## Thursday 5 April 2012

### Educated guesses about ancestral shapes and sounds: what do dead languages like Latin and Greek sound like?

What might ancient creatures have looked like? What would dead languages have sounded like? And what are the evolutionary relationships between currently observed shapes and sounds? While we have widely accepted methods that allow us to speculate (in an educated fashion) about ancestral genetic sequences we don't have well developed approaches for shapes and  functions.

I proposed to John Moriarty that we attempt to extend sequence inference to functions, and we got a grant with some most excellent colleagues John Aston, Dorothy Buck and Vincent Macaulay. John and I wrote a paper in which we investigated this using the versatile mathematical tools that are Gaussian Processes. We showed that in some controlled settings we could take (functional) observations from the world and make sensible guesses about what their ancestors might have been. If you want to see a video of us implementing an experiment with the help of some school children then click here (a blog specifically about our school engagement is here). More or less, our task is to take the game of telephone and run it backwards to identify the original sound (a sound can be viewed as a curve, or function on the line, or as, e.g., a spectrogram, a function on the plane).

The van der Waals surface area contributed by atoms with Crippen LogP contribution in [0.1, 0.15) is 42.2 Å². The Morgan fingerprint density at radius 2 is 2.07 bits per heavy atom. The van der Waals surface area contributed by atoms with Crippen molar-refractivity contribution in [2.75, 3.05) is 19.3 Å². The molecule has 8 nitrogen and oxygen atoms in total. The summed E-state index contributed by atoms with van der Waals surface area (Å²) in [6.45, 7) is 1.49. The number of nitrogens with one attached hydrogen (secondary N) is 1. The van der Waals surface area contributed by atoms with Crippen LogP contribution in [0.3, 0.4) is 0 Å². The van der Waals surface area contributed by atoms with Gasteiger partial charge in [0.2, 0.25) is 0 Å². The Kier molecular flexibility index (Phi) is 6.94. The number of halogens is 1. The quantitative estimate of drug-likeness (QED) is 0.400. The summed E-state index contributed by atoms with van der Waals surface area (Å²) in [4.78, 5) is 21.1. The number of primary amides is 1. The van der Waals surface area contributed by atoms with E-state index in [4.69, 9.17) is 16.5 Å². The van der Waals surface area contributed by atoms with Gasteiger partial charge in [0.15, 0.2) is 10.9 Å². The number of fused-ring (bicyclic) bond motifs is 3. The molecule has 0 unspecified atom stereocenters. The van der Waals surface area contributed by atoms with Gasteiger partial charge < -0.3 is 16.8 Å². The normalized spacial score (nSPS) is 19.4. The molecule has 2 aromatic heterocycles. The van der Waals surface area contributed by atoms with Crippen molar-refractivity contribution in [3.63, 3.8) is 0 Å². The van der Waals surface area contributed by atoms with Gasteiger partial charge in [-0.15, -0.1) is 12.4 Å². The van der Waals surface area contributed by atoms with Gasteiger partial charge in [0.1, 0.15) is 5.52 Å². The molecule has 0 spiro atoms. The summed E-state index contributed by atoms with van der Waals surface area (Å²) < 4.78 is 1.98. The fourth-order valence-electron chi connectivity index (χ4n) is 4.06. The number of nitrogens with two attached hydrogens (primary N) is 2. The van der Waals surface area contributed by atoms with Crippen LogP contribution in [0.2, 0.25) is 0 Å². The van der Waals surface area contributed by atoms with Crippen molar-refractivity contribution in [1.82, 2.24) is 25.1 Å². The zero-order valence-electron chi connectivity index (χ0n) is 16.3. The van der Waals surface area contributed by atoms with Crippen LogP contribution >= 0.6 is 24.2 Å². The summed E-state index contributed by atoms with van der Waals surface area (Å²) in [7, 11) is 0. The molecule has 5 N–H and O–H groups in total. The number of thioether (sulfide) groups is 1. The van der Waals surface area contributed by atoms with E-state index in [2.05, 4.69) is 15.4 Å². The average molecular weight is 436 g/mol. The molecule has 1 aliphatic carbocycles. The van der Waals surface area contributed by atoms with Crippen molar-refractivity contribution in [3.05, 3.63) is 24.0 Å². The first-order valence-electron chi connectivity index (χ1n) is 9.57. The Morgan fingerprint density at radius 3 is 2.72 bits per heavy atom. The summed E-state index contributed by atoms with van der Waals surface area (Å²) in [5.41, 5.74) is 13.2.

But once you suppose you can reconstruct original sounds from mutated versions then one might hope to engage with some big and old questions: what do dead languages like Latin and Greek sound like? Can we use observations of contemporary speech sounds made at different leaves of linguistic trees (see the picture below) "to put probability distributions over" (make educated guesses about) possible ancestral speech sounds? One takes an audio recording of the same (sufficiently homologous) word in multiple different languages and attempts to make (probabilistic) inferences about the corresponding ancestral sounds.
 On the left is Schleicher's original tree of Indo-European languages, from 1860. On the right is a numerical experiment where, given knowledge of the three black curves at the bottom and the evolutionary tree (thick black object) we can put a probability distribution over possible ancestral curves and sample from that distribution (red curve is the mean, blue a measure of standard deviation and dotted black is a sample from that distribution).

We just wrote a relatively non-technical paper in Trends in Ecology and Evolution "Phylogenetic inference for function-valued traits: speech sound evolution" (free version here and not free version here) with authors: John Aston (Warwick Stats) Dorothy Buck (Imperial Maths), John Coleman (Oxford Phonetics), Colin Cotter (Imperial Aero), NJ, Vincent Macaulay (Glasgow Stats), Norman Macleod (Natural History Museum), John Moriarty (Manchester Maths), Andrew Nevins (UCL Linguistics). In this we suggest that we have all the tools to try to reconstruct ancient speech (we also have lots of people with strong opinions about what ancient speech might have sounded like). We also use the paper to emphasise that this approach could allow us to reconstruct evolutionary trees from (functional) data. John Coleman says that they're (informally) calling this activity of reconstructing past speech sounds, necro-phonetics. I think that's neat. Nick

### Stochastic Survival of the Densest: defective mitochondria could be seen as altruistic to understand their expansion

With age, our skeletal muscles (e.g. muscle of our legs and arms) work less well. In some people, there is a substantial loss of strength an...